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COLUMN: Pipeline Protest Makes One Think About the Future

COLUMN: Pipeline Protest Makes One Think About the Future

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The Dakotas are two states people do not typically talk very much about. We think Mount Rushmore, and really there is not much else to those states. However, there is something going on that is very huge: the North Dakota pipeline protest. Indigenous tribes are protesting the installation of a pipeline that will go through North Dakota, South Dakota, Iowa and Illinois.

So what’s the big deal? Its’ just one of, “… 8 pipelines cross the Missouri River carrying hundreds of thousands of barrels of energy products every day,” according to Midwest Alliance for Infrastructure Now. It can be very easy to think that this is just another project, and that should be it. I mean, if we already have crossed the Missouri River eight times, we can do it again. The Standing Rock Sioux tribe has been protesting the pipeline since the summer, and they are prepared to stay all winter if need be.

“The protesters want to see construction of the pipeline halted entirely and its route changed,” according to Huffington Post.

Their evidence is that there has been a growing amount of pipeline accidents, and they are concerned about their water source and their sacred burial grounds.

But this protest goes deeper than just saving the earth and water sources. This protest is about the U.S. government taking control of land that is part of the Great Sioux nation treaty of 1851, which is unceded land that has not been given back to the U.S. government from the tribe. Now this sounds slightly suspicious. I am now thinking that there might be a chance that what is happening over there is not as safe as we think it will be.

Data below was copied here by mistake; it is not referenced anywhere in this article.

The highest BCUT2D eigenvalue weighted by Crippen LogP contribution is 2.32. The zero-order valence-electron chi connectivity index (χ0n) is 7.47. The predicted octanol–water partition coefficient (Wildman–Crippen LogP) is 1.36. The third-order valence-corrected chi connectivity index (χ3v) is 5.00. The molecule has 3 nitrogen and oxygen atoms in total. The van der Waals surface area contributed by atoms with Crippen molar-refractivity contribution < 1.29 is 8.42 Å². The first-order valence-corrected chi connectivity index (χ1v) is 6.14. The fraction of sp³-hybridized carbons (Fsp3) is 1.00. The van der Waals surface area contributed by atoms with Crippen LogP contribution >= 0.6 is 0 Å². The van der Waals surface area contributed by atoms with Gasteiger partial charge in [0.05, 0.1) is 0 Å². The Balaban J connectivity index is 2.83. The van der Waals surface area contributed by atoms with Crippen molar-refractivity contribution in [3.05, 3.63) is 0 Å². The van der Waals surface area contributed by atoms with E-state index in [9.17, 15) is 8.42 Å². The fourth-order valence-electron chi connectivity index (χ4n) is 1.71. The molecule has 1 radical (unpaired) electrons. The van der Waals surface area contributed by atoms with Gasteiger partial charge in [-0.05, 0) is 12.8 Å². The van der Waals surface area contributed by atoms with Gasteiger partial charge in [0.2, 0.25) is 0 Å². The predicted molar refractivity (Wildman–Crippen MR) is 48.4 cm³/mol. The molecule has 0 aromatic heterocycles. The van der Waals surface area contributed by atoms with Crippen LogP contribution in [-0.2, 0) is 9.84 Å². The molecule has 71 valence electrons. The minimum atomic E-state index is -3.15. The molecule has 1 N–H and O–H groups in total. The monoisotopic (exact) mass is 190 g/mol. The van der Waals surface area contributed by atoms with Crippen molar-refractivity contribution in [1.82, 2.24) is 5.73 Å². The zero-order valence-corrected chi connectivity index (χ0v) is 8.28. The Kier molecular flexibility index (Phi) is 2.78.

Peaceful protesters are being sprayed with pepper spray. Peace is being met with violence. Is this sounding familiar? It should. Some people are comparing the protests in North Dakota to the Civil Rights protests. We can only look away for so long before our conscious will catch up with us. Is it really right for the U.S. government to go through sacred ground again?

We have come a long way from where we first were with our relationship to the native tribes. The pushback of this protest seems to have pushed us back decades. Let us simply think for a minute about what it would be like if we were the minority, if we were the ones sticking our necks out not only for ourselves, but for keeping our water clean. Would you do it?

The protesters have been going strong for months now while hundreds have been arrested. According to Huffington Post, the pipeline is already completed up the Missouri River. But, “…if the pipeline is not completed and moving oil by Jan. 1, the developers’ contracts with shippers could expire,” said Huffington Post.

No matter what side you are on, we can agree that we all need to think about our future. If that means economically you might be for the pipeline. If the future means clean water and fewer risks to contaminating it you might be for the protest.

Think about our silence or solidarity because in the end it makes all the difference.

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The student news site of Siena Heights University
COLUMN: Pipeline Protest Makes One Think About the Future